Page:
Finally, back at his office, the realtor looked at the lady in frustration and asked, “Ma’am, everywhere we’ve gone, you’ve said “Nice house, no statue. Just what IS a statue?”
She picked up the phone on his desk, held it to her ear, and said “‘Stat you?”
Oh, the places I’ve been these past four weeks looking for church. The first week, a church called “Good Shepherd” (aka “The Well”) visited Huntington University and did church here. The next week, I did church with The Well again. It was nice, but it felt like something was missing.
The next week, I visited Bible Baptist Church near the University. It lived up to most of my stereotypes, and I thought seriously about walking out on three different occasions. Last week, I tried a place called The 509. The 509 was okay. It was very hip, rebellious-against-everything-that-looks-like-church, and almost all the attendees were college students.
The past two Sundays, I was massively frustrated. I felt like I was dating churches, to borrow the title from Joshua Harris’s book. Nothing was sticking. There wasn’t any one thing that I could point to and say that it was missing (except at the Baptist church, no offense)… there was just something intangible that wasn’t there.
This past weekend, God’s been doing work in me. He’s been showing me that my pride has been getting in the way of getting what I need. I need help from people here, but I refuse to ask for it because I don’t need it. I’m a walking contradiction. He’s been telling me that I need to start serving in spite of not having community to do it in – to feed others when I feel like I’m starving myself. To build my relationship with Jesus and serve others out of that, even though it’s the last thing I want to do. I want to love as part of a team.
Another thing, too: He gave me peace about church; I knew that today would be okay as far as church goes. I couldn’t tell you exactly how I knew that; I just did. I had this feeling that I didn’t need to worry about church anymore. Not that I’d find a home church today, but that I could stop worrying about it. So I did.
I did a google search for a non-denominational church near Huntington, Indiana, and I found one. It’s about ten miles east of the University. Some things on their web page gave me pause, but for the most part, they seemed worth a try. After all, their slogan is “Love God, Love People.”
I drove through a few miles of cornfields to get to Union Church this morning. It was definitely a country church. As I pulled into the parking lot, I saw three generations there: the young, their parents, and the elderly. There weren’t a lot of college students. For some reason, I was relieved.
When I went inside, there was something there that I couldn’t really describe. It didn’t feel stiflingly religious, nor did it have the oh-so-hip feel of the 509. Grandmas and great-aunts from rural Indiana are rarely hip, praise God. I’m on “hip” overload.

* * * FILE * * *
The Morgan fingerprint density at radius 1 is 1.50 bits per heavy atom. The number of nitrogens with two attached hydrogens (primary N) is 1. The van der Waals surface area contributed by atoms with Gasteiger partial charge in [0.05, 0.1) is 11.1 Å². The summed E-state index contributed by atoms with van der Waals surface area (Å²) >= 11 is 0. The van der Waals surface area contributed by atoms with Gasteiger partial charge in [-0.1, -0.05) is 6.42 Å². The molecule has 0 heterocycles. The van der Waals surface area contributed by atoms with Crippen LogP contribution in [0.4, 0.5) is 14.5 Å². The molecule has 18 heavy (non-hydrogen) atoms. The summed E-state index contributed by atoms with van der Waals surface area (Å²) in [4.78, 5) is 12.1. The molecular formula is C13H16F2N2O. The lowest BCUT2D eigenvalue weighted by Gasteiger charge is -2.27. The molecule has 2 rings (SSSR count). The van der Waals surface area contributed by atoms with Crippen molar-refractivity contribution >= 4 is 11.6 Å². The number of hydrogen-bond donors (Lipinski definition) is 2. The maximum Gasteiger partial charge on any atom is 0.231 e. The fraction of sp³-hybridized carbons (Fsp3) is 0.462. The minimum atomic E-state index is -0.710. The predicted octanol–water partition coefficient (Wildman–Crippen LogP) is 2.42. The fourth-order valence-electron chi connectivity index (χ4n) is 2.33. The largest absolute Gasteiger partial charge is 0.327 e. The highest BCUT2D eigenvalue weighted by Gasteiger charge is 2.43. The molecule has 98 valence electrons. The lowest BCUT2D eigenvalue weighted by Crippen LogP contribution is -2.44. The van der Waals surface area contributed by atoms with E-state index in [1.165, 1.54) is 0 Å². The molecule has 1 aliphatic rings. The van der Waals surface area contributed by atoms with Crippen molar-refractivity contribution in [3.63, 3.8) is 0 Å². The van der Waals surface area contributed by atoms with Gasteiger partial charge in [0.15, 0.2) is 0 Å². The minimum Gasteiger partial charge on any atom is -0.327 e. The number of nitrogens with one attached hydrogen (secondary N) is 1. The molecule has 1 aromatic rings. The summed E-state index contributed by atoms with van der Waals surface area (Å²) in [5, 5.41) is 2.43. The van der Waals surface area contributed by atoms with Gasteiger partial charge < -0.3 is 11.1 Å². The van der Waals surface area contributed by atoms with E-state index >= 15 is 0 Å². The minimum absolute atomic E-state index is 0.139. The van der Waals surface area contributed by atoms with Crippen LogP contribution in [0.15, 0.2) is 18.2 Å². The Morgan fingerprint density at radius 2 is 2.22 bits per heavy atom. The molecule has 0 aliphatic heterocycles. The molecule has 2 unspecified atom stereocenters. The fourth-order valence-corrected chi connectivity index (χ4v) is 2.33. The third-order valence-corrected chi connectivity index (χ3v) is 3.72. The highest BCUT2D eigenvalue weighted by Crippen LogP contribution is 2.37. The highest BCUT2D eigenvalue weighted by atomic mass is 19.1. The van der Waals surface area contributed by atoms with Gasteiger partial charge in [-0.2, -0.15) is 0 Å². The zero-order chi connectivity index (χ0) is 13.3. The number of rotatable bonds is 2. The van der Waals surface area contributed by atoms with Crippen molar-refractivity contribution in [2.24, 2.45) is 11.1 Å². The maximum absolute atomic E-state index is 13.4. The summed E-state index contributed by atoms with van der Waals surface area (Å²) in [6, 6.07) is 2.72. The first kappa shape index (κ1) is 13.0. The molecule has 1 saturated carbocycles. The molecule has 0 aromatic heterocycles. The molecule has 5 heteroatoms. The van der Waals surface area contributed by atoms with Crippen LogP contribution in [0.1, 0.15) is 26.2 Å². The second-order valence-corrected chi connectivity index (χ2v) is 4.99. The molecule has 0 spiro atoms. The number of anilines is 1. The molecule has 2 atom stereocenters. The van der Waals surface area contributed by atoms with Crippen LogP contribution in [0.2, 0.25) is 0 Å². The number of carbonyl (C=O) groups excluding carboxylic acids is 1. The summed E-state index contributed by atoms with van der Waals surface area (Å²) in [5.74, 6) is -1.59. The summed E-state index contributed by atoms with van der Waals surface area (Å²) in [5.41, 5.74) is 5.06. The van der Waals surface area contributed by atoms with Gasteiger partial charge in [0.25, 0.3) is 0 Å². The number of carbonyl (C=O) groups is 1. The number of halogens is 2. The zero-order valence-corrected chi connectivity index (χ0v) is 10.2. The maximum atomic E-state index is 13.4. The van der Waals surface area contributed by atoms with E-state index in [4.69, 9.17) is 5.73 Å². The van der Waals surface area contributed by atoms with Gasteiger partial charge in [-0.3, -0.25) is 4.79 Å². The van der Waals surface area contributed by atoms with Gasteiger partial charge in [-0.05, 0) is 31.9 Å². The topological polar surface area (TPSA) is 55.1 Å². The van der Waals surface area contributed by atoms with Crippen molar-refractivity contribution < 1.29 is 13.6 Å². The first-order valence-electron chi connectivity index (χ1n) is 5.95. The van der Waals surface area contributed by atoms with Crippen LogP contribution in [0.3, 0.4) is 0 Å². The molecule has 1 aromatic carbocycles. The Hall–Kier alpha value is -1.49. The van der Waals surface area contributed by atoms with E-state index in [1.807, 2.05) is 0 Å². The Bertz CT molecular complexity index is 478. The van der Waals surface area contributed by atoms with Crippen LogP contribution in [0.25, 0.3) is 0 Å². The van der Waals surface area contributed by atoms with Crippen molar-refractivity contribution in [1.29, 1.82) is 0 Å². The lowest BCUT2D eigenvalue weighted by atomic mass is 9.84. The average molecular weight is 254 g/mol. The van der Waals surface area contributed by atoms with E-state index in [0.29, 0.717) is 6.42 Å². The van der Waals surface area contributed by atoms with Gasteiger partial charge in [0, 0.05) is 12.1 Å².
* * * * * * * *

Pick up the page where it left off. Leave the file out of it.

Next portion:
When I walked into the auditorium and sat down, I saw two comforting things: a cross with a cloth draped over it, reminding me of Word of Life, and a pair of basketball hoops. The only other kids there who looked quite college-age were five or six people from Huntington University who were visiting like I was. I was also comforted by the music playing from the PA system among all these older people: I heard Steven Curtis Chapman, Avalon, and PlusOne. (You don’t hear PlusOne in many churches…)
Then the worship service started. Nobody really raised their hands, but I was okay with it. The worship team, most of whom were old enough to be my parents, sang a a-little-too-fast version of the Newsboys’ song “He Reigns” just a little off-key. It wasn’t perfect, but it was honest and reminded me of home.
The message was about talking to people in the world, stepping across the room and talking to people, like Jesus did in the story of the woman at the well. I realized that I hadn’t really been proactive in loving people out here much because I’d been so busy focusing on getting help for myself that I hadn’t done anything to help (hardly) anyone else!
After the service, a couple of really friendly older guys treated me like a part of their church. I told them I was from Huntington University, but they didn’t treat me any differently. No better, no worse. It wasn’t much different than if I had said it was a sunny day. I didn’t really even have to talk to people there to feel the love. I just walked around the auditorium, listening to the sound of conversation and watching little kids jump on their daddies. There was a “stat-you” there.
Somewhere between the barely-off-key worship service, the church in the middle of a cornfield, the every-generation-present family, and the basketball hoops in the sanctuary, I found home. I don’t necessarily know if that means Union Church is going to become my home church… it just means that I walked out of there different. It was as if the sterility surrounding Huntington, Indiana, was peeled away like an ugly skin in my eyes and I could see something underneath. The “something underneath” looked an awful lot like home.
Even when I went back to the campus, the school was different. It too had had its sterility peeled away to reveal something softer, warmer… and safer. It was the strangest thing. I don’t know quite what happened or how, but I’m different.
God’s been telling me to keep praying… and I’ve been listening. I think that church was the first time I’ve felt safe since I left Jumonville, besides Word of Life and VLC.
Glory to Jesus. I’ve been saved again. God is so much better than I would’ve guessed, and He’s saved me so many more times and in so many more ways than the churches where I grew up think of as salvation.
I think He likes me.